MILITARY investigators say the July 26 grenade attack on the Phnom Penh home of Colonel
Ly Vanthang - Funcinpec's chief medical officer in the Royal Cambodian Armed Forces
- was not a political assassination attempt, but they are not ruling out the chance
that the Khmer Rouge were behind it.
"There is no political motive to the attack," said Brigadier-General Van
Bunny, head of the Military Police High Command, of the attack in which Vanthang's
mother-in-law was killed.
However, police were not discounting Vanthang's reported suspicion that KR operatives
may have masterminded the attack or contracted a hit-man.
"Ly Vanthang informed the police that he feared reprisals from the Khmer Rouge,
because he said he had successfully appealed to many of its medical officers to defect
to RCAF," Bunny said.
"The Government has unanimously called on KR cadres to join RCAF and integrate
themselves into Cambodian civil society," he added, dismissing suggestions that
the attack was ordered from within the mainstream of Cambodian politics.
At press time, Vanthang was unavailable for comment, having flown to Bangkok on July
29 to oversee the surgical removal of shrapnel from his six-month old baby's legs.
At around midnight on Friday, July 26, a hand-grenade was lobbed through the barred,
ground-floor window of Vanthang's apartment, located in a military zone behind the
Ministry of Defense, as its 14 occupants - nine adults, and five children - slept,
according to accounts given to the Post by surviving family members.
The Plae Teab grenade - an army-issue grenade resembling the lumpy, green fruit sold
by street vendors - landed and exploded in the middle of the living room, where four
children and their grandmother were sleeping under a mosquito net.
The grandmother, Chhiv Kim Chy, 49, was pronounced dead at Calmette hospital at 2:30am,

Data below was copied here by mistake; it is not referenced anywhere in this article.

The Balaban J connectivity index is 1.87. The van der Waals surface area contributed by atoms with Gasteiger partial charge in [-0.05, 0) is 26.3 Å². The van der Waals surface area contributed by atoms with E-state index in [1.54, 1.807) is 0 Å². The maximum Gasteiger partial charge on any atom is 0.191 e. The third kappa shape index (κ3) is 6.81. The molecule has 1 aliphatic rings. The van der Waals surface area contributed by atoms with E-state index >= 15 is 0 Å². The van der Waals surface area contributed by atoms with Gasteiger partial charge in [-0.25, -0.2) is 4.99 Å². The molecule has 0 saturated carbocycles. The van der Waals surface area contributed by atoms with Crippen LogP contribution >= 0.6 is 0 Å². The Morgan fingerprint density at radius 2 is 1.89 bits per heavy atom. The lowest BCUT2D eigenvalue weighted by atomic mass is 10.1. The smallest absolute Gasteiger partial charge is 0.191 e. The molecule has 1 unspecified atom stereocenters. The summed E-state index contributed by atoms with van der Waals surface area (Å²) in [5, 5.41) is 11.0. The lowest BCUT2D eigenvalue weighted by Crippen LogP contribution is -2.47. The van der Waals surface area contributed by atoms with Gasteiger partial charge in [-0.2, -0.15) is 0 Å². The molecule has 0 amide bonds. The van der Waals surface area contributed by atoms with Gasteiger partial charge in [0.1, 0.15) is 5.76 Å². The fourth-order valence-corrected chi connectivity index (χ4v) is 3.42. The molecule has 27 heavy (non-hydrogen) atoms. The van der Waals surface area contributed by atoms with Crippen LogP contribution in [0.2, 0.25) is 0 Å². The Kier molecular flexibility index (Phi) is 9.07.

after sustaining fatal wounds to the spleen and abdomen, relatives said.
Although no political motive has been established in the case, the attack occurred
a week before First Prime Minister Prince Norodom Ranariddh aired his worries about
a possible descent into "political violence" in the run-up to the 1998
"As one of the country's first citizens, I am shocked by this act of violence,"
said Ly Thuch, the spokesman for Ranariddh. "What did this old lady and children
do to deserve this?"
"This is blow to democracy in Cambodia," he added. "What will it be
like here when the election finally comes about?"
Although police are still after suspects, Brig-Gen Bunny said they had temporarily
detained a civilian who is still under surveillance.
According to Bunny, Sen Pasary, the director of a local construction company and
a neighbor of Van-thang's, was spotted leaving the compound five minutes before the
explosion occurred. He was detained the day after for 48 hours.
The sentry had seen Pasary returning home at 11:40pm, where he usually parks his
moto inside an apartment next to Vanthang's.
But on this night, Pasary drove back out a few minutes later.
On his way out, Pasary told the sentry the apartment grill was locked, so to avoid
waking its occupants, he would park the moto elsewhere, Bunny said.
Five minutes after Pasary passed the check-point on his way to the Ly Lai hotel -
located around the corner on Kampuchea Krom Blvd - the grenade ripped through Vanthang's